Right-wing talker and Fox News host Mark Levin hilariously claimed this week that President Donald Trump, who is currently embroiled in an impeachment inquiry for allegedly pressuring a foreign leader to dig up dirt on a political rival, hasn’t even had a “hint of scandal” during his time in the White House.During a recent broadcast of his Blaze TV show, Levin—who also hosts a Fox News weekend program—took aim at Sen. Mitt Romney (R-UT) over the former GOP presidential nominee ramping up his criticism of Trump as the Ukraine scandal has deepened. With it recently being revealed that Romney had a clandestine Twitter account used for criticizing Trump’s behavior, among other things, Levin took the opportunity to claim that Romney “known nothing about” the personal lives and behavior of former President Barack Obama or ex-Vice President Joe Biden “outside of what we’ve been told.”“And they kept the [John] Kennedy stuff hidden for decades, they kept the [Lyndon] Johnson stuff hidden for decades, they kept the FDR stuff hidden for decades, and his affairs and so forth,” the conservative commentator added, implying that Obama/Biden had skeletons in their closets.Levin proceeded to go on a largely confusing rant in which he said he wanted to question Romney about the Founding Fathers’ sexual affairs and whether he thought it was right for Franklin Roosevelt to team up with Russia during World War II.“What do you think about that, Willard?” Levin grumbled. “I can go through history, one case after another, about how people are so terribly imperfect.”“But I will say this about our president,” the pro-Trump host continued: “While he’s been president there hasn’t even been a hint of scandal. Not a hint!”Read more at The Daily Beast.Got a tip? Send it to The Daily Beast hereGet our top stories in your inbox every day. Sign up now!Daily Beast Membership: Beast Inside goes deeper on the stories that matter to you. Learn more.

    Tue, 22 Oct 2019 12:15:00 -0400
  • Julián Castro Threatens to Drop Out of the Presidential Primary Over Lackluster Fundraising

    Golocal247.com news

    Julián Castro's campaign will end unless he can secure enough fundraising by Halloween.

    Mon, 21 Oct 2019 13:04:22 -0400
  • Presidential hopeful Warren rallies with Chicago teachers as strike enters fourth day

    Golocal247.com news

    Warren, a Massachusetts senator and former teacher, joined a crowd of hundreds of teachers and parents outside an elementary school to back the Chicago teachers' demands for more resources, and promised to boost funding for U.S. public schools if elected president in 2020.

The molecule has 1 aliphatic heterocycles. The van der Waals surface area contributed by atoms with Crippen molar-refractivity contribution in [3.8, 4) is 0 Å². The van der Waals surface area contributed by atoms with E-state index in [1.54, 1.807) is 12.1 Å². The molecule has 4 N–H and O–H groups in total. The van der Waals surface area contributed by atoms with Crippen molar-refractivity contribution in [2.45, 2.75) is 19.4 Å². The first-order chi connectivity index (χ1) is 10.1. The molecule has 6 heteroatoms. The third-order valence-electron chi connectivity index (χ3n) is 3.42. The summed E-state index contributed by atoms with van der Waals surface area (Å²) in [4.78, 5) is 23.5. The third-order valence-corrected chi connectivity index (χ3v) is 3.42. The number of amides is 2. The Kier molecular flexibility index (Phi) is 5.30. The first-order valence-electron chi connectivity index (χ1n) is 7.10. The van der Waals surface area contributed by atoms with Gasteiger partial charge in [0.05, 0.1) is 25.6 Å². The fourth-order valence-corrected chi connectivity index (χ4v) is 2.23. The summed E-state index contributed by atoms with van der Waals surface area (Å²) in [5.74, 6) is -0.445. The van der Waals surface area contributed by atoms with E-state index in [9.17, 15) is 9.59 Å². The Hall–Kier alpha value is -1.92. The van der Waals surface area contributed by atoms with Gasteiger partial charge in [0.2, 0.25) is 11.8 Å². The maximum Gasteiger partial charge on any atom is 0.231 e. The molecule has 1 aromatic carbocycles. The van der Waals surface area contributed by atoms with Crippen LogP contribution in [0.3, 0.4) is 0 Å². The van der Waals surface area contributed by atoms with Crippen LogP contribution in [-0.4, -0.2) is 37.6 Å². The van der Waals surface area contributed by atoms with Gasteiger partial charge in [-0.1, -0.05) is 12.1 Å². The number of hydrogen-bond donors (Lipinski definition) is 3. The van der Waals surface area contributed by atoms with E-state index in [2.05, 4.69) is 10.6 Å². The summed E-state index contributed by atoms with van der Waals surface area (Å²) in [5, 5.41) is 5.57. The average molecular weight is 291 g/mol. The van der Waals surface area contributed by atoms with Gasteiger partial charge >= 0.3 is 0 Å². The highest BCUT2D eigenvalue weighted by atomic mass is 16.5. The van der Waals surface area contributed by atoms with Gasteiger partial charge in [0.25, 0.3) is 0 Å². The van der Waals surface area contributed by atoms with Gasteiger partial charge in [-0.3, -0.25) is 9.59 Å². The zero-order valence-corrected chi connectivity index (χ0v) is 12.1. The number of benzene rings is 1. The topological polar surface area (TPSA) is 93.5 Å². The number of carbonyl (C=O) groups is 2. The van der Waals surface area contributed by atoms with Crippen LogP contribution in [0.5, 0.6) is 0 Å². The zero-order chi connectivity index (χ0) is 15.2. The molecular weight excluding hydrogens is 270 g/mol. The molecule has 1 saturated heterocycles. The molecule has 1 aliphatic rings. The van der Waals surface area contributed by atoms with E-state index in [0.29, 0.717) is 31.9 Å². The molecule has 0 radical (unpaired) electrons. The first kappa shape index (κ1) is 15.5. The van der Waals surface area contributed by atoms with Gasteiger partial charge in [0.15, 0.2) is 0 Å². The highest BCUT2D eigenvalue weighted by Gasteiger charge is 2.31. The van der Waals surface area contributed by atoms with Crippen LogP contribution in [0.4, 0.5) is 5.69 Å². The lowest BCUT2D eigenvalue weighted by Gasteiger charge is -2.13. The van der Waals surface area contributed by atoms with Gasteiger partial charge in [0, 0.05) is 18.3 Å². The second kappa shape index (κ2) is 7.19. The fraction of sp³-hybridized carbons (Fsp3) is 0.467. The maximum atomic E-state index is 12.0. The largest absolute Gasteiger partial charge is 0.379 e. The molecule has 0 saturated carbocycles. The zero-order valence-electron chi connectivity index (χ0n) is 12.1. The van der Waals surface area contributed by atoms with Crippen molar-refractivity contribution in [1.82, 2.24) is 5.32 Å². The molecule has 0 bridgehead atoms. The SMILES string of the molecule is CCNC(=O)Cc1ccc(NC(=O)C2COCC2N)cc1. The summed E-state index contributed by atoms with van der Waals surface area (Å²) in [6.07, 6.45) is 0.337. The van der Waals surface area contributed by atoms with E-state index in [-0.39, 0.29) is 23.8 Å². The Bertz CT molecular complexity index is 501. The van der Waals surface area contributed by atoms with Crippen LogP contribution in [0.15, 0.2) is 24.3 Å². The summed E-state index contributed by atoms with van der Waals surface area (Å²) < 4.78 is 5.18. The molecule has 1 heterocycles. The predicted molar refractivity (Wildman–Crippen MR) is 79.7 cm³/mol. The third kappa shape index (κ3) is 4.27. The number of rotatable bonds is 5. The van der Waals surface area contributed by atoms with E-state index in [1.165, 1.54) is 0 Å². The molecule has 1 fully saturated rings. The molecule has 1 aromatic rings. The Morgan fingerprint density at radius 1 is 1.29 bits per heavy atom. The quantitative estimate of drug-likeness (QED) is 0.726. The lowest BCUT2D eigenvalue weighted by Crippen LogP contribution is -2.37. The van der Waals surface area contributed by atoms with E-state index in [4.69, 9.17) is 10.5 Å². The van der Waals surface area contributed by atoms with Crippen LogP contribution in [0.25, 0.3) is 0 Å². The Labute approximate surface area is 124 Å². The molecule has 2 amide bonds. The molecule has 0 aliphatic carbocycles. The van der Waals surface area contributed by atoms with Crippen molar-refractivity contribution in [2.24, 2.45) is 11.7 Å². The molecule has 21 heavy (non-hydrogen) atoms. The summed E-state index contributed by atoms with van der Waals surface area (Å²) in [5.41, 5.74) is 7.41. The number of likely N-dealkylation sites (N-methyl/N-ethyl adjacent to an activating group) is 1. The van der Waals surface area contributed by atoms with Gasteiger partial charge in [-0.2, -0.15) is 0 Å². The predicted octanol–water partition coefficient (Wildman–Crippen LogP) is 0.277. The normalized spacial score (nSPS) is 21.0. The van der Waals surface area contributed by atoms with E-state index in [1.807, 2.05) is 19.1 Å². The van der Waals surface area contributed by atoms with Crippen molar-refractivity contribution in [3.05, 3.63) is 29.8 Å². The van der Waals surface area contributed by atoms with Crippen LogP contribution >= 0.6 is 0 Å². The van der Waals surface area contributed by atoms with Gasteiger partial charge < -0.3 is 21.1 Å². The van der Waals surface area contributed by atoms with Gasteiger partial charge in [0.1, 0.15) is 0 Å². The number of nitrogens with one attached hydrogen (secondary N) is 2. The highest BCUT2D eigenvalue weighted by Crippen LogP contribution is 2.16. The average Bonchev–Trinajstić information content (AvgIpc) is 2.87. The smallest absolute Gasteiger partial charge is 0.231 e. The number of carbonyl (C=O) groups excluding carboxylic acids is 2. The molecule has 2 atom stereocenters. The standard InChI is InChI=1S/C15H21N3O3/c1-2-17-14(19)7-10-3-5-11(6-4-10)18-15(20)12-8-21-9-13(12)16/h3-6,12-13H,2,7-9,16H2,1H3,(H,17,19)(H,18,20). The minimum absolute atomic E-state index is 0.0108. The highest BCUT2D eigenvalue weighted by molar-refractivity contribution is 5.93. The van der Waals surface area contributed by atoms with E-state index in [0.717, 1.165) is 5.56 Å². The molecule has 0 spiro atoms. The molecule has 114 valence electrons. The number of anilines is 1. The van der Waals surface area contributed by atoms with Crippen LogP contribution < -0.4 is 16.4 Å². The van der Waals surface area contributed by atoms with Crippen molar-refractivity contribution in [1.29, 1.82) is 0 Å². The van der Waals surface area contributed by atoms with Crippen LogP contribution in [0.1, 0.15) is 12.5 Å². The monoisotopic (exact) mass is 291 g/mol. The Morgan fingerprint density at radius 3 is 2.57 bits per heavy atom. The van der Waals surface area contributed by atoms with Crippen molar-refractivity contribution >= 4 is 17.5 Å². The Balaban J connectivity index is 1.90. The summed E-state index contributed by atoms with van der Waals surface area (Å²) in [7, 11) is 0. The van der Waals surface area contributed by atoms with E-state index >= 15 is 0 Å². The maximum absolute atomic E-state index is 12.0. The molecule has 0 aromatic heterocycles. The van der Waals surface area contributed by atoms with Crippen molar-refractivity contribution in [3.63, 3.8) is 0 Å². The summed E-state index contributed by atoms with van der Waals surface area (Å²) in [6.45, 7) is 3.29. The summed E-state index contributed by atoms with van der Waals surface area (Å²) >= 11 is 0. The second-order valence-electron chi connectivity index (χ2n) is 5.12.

Tue, 22 Oct 2019 06:02:44 -0400
  • Harry Dunn: Government knew American suspect was leaving UK

    Golocal247.com news

    The UK government was warned by the US embassy that the suspect in the crash which killed Harry Dunn was to leave the country. Mr Dunn, 19, was killed when his motorbike collided with a car near RAF Croughton, Northants, on Aug 27. Anne Sacoolas, the wife of an American diplomat, has admitted to driving on the wrong side of the road and hitting the teenager, but she returned to the US and has refused to come back. Dominic Raab, the Foreign Secretary, told the Commons last night that the US embassy alerted them to Ms Sacoolas's "imminent" departure "unless the UK had strong objections" on Sept 13. Police were unable to arrest Ms Sacoolas as the US had not waived her diplomatic immunity. "We duly and immediately objected in clear and strong terms and we have done ever since," said Mr Raab. When the Foreign Office followed up on Sept 16, the embassy said Ms Sacoolas had returned to the US. Mr Dunn's family spokesman said the revelation "added insult to injury". Harry Dunn died in August but the driver of the car that hit him has not returned to the UK to face questioning Credit: Facebook The Foreign Secretary said the case had been raised at "every level" in the US, including with Donald Trump. In a statement, Mr Raab said: "I have already commissioned a review of the immunity arrangements of US personnel and their families at the Croughton annex I do not believe the current arrangements are right and the review will look at how we can make sure they cannot be used in this way again." Mr Raab said diplomatic immunity for Ms Sacoolas has "clearly ended". "There are no barriers to justice being done," in Harry's case he added. Harry's parents were due to meet Northamptonshire Chief Const Nick Adderley on Tuesday, but cancelled because they felt he was only able to offer condolences rather than solutions.